Federal regulators have announced a settlement with ten of the nation’s largest bank. Under the agreement, the financial institutions will have to pay out $8.5 billion in lieu of foreclosure abuse reviews.
Foreclosure abuse ‘agreement in principle’
The Federal Reserve and the Office of the Comptroller of the Currency brokered the “agreement in principle,” announced on January 7. The banks — Aurora, Bank of America, Citibank, JPMorgan Chase, MetLife Bank, PNC, Sovereign, SunTrust, U.S. Bank, and Wells Fargo — have agreed to pay $3.3 billion directly to more than 3.8 million borrowers who were subjected to improper foreclosures in 2009 and 2010. In addition, they will pay $5.2 billion for loan modifications, judgment forgiveness and other services.
Ends ‘Independent Foreclosure Review’
The new agreement is to alter the “Independent Foreclosure Review” process, announced in April 2011. That program offered 4.4 million Americans free reviews of their potentially-abusive foreclosure proceedings. However, since that program was begun, only about 500,000 Americans have requested a review. In the wake of the light turnout, federal regulators have decided to end the review process in favor of Monday’s deal.
Americans who requested the reviews will get larger payments than those who did not. According to the Los Angeles Times, those who went through potentially improper mortgage proceedings during the housing crisis but did not request a review can expect “a few hundred dollars.”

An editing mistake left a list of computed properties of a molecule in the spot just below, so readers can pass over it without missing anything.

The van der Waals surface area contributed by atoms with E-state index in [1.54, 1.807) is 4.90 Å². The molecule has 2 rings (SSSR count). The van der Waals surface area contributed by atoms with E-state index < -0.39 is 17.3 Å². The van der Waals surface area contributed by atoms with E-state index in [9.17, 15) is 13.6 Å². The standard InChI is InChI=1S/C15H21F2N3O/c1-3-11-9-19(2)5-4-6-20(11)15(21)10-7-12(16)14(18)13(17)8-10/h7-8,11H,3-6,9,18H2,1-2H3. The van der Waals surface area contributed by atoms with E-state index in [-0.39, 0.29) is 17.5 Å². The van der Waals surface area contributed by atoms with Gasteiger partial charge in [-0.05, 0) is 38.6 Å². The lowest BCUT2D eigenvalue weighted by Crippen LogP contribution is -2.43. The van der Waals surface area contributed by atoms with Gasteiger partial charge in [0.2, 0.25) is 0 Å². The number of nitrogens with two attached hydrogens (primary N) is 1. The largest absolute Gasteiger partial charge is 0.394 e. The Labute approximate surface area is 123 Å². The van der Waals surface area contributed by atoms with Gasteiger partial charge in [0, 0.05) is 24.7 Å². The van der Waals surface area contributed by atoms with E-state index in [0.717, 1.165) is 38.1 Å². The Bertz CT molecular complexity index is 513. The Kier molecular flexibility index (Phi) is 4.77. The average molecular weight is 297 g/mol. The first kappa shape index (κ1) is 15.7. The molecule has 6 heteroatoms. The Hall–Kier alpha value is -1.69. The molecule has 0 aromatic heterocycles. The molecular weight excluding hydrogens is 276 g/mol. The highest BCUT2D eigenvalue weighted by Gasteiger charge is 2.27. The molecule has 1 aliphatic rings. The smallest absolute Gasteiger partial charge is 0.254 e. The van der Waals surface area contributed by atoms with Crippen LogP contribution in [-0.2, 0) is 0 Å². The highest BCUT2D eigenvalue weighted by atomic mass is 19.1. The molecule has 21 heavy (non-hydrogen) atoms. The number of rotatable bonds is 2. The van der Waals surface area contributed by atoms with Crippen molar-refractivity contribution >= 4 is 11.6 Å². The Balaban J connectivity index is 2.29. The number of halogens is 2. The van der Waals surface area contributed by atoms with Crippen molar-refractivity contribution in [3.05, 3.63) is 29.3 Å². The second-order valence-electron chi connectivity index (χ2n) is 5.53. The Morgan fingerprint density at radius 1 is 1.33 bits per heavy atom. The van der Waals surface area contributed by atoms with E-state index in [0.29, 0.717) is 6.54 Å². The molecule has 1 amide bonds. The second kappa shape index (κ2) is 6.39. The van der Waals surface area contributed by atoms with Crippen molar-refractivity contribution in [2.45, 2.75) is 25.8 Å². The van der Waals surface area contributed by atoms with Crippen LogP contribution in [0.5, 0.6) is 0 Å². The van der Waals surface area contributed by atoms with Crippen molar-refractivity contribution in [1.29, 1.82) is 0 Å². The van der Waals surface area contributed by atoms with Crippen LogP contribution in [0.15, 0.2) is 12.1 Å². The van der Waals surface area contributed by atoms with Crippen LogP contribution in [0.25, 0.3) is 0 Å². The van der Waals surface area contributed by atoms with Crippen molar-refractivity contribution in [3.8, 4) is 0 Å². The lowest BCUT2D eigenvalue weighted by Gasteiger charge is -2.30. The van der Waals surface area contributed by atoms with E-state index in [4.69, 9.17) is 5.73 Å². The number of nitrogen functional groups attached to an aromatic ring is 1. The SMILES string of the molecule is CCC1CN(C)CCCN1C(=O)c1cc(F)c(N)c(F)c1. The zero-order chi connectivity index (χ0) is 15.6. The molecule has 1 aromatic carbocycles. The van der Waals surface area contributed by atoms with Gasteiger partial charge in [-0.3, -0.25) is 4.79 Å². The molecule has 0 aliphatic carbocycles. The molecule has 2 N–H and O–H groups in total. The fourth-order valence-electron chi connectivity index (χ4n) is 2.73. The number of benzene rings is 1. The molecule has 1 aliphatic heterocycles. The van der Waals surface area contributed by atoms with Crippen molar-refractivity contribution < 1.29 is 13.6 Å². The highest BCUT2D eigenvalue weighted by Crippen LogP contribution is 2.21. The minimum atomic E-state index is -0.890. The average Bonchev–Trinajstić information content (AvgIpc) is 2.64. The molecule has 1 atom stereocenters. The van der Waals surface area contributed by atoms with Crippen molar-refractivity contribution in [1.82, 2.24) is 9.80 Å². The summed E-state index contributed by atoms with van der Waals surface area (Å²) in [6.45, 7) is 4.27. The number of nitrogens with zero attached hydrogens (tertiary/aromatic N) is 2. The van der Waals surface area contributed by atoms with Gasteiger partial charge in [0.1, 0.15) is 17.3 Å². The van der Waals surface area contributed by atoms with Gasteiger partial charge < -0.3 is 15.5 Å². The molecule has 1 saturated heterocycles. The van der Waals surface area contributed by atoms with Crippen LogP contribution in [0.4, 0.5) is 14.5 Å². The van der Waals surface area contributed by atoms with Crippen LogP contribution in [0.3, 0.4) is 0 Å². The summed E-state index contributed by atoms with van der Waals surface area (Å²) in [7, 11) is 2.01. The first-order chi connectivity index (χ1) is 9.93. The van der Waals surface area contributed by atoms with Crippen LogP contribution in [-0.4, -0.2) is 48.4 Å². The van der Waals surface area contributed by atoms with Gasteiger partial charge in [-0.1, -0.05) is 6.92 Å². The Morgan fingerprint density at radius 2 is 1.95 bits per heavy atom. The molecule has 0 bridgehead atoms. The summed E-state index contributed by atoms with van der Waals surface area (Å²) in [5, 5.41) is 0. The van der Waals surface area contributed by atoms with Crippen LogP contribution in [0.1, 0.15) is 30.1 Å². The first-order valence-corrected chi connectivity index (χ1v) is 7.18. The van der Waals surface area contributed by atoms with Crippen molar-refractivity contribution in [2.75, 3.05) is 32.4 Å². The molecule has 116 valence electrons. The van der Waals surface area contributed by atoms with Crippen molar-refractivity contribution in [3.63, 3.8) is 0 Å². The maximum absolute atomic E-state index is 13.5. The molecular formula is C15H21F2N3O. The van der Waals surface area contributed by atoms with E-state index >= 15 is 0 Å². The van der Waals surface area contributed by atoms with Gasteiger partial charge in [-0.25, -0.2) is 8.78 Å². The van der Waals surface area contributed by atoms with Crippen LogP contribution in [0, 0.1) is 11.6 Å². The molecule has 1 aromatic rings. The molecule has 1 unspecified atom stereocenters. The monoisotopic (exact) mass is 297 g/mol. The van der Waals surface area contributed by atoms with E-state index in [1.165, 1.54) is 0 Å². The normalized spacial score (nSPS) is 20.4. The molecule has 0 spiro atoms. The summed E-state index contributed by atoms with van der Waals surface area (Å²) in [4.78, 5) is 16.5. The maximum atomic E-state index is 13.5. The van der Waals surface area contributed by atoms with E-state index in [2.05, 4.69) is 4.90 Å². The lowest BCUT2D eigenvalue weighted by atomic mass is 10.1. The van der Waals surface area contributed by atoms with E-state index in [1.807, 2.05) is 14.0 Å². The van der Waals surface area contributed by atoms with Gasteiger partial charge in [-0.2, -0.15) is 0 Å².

“While today’s announcement represents a significant change in direction,” said Comptroller of the Currency Thomas J. Curry, “it meets those original objectives by ensuring that consumers are the ones who will benefit and that they will benefit more quickly and in a more direct manner.”
Some oppose deal
However, not everyone is pleased with the deal. Democratic Rep. Elijah E. Cummings of Maryland said the deal allows banks to skirt much of their responsibility in the matter.
“I am deeply disappointed that the Office of the Comptroller of the Currency and the Federal Reserve finalized this settlement and effectively terminated the Independent Foreclosure Review process before providing Congress answers to serious questions about how this settlement amount was determined, who these funds will go to, and what will happen to other families who were abused by these mortgage servicing companies, but have not yet had their cases reviewed,” Cummings said. “This settlement may allow banks to skirt what they owe and sweep past abuses under the rug without determining the full harm borrowers have suffered.”